Don't leave your success to chance

Published in the Motherpedia, December 2011 by Janine Cox

Imagine that it’s been a really busy week, and you’re sitting down at your favourite hair salon waiting to be pampered, when one of the girls brings out your favourite drink. 

At that exact moment you realise you are sitting next to one of your favourite TV personalities, a famous artist, a high profile CEO of a listed Australian company, or maybe even a politician?

If this happened to you what would you say? 

What opportunities could you create? Or would you be so dumb struck that the only thing you could manage to say was ‘hello’ before the moment was lost? 

A good friend of mine, Tracey, went to a bar one night and met Brad Pitt. 

This is a story she relives every time we go out for a drink. 

But recently she had a close encounter of a different kind, someone more influential had come into her circle.

The opportunity to meet women holding influential positions in politics or business was high on Tracey’s list of importance and although the woman sitting next to her looked very unofficial, with her hair wet and slicked back, Tracey recognised her as a federal politician.

Just so that you understand why this chance meeting was so important to Tracey, you might like to know a bit about her. 

Tracey has always been very career minded having aspirations to one day be a director on an Australian company board.

Working in high finance she has seen women rise to certain levels in the organisation and leave when their careers seemed to hit a dead end. 

A recent survey showed that for women to become a CEO of an Australian listed company most have to completely change industries. 

But it may not surprise you that the same survey showed this not to be the case for men.

Tracey sees the moves made by women in politics as having an important flow-on effect to the corporate world as they decide to step up the corporate ladder.

She knew that there were not many women CEOs on the boards of Australian listed companies but was shocked to learn women hold only around two per cent of board positions.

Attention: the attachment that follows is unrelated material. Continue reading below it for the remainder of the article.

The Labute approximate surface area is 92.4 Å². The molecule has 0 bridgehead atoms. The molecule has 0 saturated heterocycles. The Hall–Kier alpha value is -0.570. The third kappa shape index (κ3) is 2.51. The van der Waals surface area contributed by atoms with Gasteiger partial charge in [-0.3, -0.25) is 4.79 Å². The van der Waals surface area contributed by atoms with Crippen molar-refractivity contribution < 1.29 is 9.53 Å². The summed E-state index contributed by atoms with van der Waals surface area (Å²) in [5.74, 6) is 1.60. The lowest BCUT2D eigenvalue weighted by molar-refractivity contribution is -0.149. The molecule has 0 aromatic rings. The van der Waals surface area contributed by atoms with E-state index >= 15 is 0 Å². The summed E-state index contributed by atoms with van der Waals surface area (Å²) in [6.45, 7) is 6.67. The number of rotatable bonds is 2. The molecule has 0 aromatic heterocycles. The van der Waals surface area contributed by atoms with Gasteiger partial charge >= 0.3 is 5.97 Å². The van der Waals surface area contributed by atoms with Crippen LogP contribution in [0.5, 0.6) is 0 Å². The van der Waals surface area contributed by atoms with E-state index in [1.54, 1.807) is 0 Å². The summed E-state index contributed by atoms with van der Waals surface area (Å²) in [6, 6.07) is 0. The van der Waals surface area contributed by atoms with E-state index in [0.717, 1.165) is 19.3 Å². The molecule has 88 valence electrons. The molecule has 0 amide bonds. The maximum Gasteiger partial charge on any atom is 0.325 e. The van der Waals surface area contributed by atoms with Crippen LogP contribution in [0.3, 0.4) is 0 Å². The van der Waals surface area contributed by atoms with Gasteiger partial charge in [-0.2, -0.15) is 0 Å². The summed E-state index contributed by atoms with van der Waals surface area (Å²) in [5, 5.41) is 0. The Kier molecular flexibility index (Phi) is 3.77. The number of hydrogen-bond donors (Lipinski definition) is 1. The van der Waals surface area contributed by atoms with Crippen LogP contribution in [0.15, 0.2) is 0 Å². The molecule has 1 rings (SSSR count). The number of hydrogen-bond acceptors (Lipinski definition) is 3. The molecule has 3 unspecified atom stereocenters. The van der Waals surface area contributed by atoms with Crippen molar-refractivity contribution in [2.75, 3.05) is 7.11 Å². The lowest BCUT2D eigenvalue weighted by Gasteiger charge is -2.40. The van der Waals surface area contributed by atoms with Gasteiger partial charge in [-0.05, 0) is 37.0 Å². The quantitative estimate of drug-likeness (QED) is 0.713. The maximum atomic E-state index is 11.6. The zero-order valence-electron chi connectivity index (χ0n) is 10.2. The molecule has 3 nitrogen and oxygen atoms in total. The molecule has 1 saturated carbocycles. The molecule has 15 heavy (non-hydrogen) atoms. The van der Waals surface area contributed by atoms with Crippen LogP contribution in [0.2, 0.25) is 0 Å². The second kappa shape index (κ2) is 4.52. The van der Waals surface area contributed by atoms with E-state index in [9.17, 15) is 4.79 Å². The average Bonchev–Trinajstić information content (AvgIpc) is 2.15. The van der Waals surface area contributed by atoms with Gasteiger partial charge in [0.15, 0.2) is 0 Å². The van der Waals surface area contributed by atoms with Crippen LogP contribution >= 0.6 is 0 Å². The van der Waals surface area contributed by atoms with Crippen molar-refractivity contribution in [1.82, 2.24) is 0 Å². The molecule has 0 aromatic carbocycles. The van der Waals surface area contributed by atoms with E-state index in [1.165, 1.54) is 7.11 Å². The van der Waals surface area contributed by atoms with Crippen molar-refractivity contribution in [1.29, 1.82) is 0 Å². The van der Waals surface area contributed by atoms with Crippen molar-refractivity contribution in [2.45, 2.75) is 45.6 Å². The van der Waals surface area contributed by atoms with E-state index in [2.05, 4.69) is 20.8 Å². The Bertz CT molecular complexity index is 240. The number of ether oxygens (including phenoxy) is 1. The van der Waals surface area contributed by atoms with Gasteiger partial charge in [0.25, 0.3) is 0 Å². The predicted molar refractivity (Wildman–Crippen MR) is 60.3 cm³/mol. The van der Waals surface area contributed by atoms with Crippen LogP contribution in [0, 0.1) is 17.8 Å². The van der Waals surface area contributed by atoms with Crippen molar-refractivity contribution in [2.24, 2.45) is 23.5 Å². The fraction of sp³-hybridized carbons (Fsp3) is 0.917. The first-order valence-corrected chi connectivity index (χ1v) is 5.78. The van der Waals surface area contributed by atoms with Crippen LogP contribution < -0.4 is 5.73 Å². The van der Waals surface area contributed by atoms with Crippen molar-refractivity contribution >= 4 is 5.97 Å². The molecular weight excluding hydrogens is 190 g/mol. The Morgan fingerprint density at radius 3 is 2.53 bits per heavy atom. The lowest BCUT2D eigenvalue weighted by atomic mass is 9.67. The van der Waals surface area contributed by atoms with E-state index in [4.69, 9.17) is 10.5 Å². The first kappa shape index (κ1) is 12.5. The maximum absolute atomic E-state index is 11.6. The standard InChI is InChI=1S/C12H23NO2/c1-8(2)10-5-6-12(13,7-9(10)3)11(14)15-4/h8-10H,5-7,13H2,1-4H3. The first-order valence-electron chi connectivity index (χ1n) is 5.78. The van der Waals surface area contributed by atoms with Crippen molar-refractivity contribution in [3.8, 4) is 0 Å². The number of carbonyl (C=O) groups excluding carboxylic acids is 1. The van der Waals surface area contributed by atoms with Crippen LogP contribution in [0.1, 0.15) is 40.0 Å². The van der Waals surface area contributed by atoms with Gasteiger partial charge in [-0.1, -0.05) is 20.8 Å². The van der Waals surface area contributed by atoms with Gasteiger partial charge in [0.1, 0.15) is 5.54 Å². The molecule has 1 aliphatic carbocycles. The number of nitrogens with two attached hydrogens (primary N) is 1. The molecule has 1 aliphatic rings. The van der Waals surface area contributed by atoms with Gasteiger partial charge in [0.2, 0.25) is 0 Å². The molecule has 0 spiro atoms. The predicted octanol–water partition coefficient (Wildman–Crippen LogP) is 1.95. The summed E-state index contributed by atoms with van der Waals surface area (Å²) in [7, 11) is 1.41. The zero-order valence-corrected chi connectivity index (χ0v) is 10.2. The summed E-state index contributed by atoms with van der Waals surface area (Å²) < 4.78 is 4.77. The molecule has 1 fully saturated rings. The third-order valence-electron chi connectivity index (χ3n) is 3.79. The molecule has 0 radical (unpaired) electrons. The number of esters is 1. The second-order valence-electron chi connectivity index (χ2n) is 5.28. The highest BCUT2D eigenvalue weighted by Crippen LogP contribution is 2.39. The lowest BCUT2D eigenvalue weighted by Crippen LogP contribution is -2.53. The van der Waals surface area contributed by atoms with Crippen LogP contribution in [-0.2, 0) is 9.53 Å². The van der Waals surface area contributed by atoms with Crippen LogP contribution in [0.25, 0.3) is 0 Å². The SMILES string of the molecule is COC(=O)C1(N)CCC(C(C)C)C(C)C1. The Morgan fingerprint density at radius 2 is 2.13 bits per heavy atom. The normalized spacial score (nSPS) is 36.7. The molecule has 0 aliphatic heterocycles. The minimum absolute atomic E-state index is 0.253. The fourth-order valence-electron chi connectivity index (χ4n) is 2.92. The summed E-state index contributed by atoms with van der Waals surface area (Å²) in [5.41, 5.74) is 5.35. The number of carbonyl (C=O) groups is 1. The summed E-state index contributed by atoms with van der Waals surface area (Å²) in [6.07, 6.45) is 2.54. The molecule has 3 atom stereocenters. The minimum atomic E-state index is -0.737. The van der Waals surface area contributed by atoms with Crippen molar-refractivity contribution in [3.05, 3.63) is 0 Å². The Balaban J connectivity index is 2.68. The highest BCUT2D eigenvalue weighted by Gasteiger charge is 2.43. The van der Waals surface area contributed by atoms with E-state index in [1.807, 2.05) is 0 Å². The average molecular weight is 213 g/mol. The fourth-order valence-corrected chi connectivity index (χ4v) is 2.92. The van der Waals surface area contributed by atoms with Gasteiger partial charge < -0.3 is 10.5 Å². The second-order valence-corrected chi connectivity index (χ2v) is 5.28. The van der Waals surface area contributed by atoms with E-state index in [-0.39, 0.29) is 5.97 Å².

After a brief introduction to her fellow salon partner, Tracey found the conversation flowed easily and eventually asked what it was like to be a female politician today, compared to 20 years ago. 

Tracey learned in the mid 90’s only around 14 per cent of the Australian Parliamentarians were women.

So to say that it was a ‘man’s world’ in politics back in the 90’s was probably an understatement. 

Clearly the balance of the sexes has improved markedly since then, and the Glass Ceiling was broken when Julia Gillard took over from Kevin Rudd as PM.

From this meeting Tracey found a mentor, someone well connected to other women in high profile positions in the corporate world. 

This meeting has started a domino effect that has opened up doors for Tracey to expand her career. 

Whilst we would all like to think that we can juggle all the things we need to and still achieve success, it doesn’t matter what it is in life you want to achieve a mentor can be of enormous benefit.

In fact, we found that when our students work with a mentor coaching them through the process that their success rate went through the roof.

Therefore when it comes to investing, like Tracey, find a person who has what it takes and can help you get to where you want to be. 

But in my experience a lot of people try to go it alone or leave their wealth creation to chance which is why only 10 per cent of Australians retire financially secure.

A lot of people will cheat themselves out of the chance to learn something because they want everything free. 

In reality, like getting a good education or having your hair done by a hair dresser you know and trust, some things are worth paying for, and a good money mentor is critical.

One final point, when I look at the success of some men I think more women would do well to take a leaf out of the same book read by men, which says that it pays to use social situations to build networks. 

A lot of men ‘seal that deal’ on the golf course and climb the corporate ladder this way.

Now I’m not saying you need to learn to play golf, the way I see it, ladies you have another good reason to visit your favourite salon more often.

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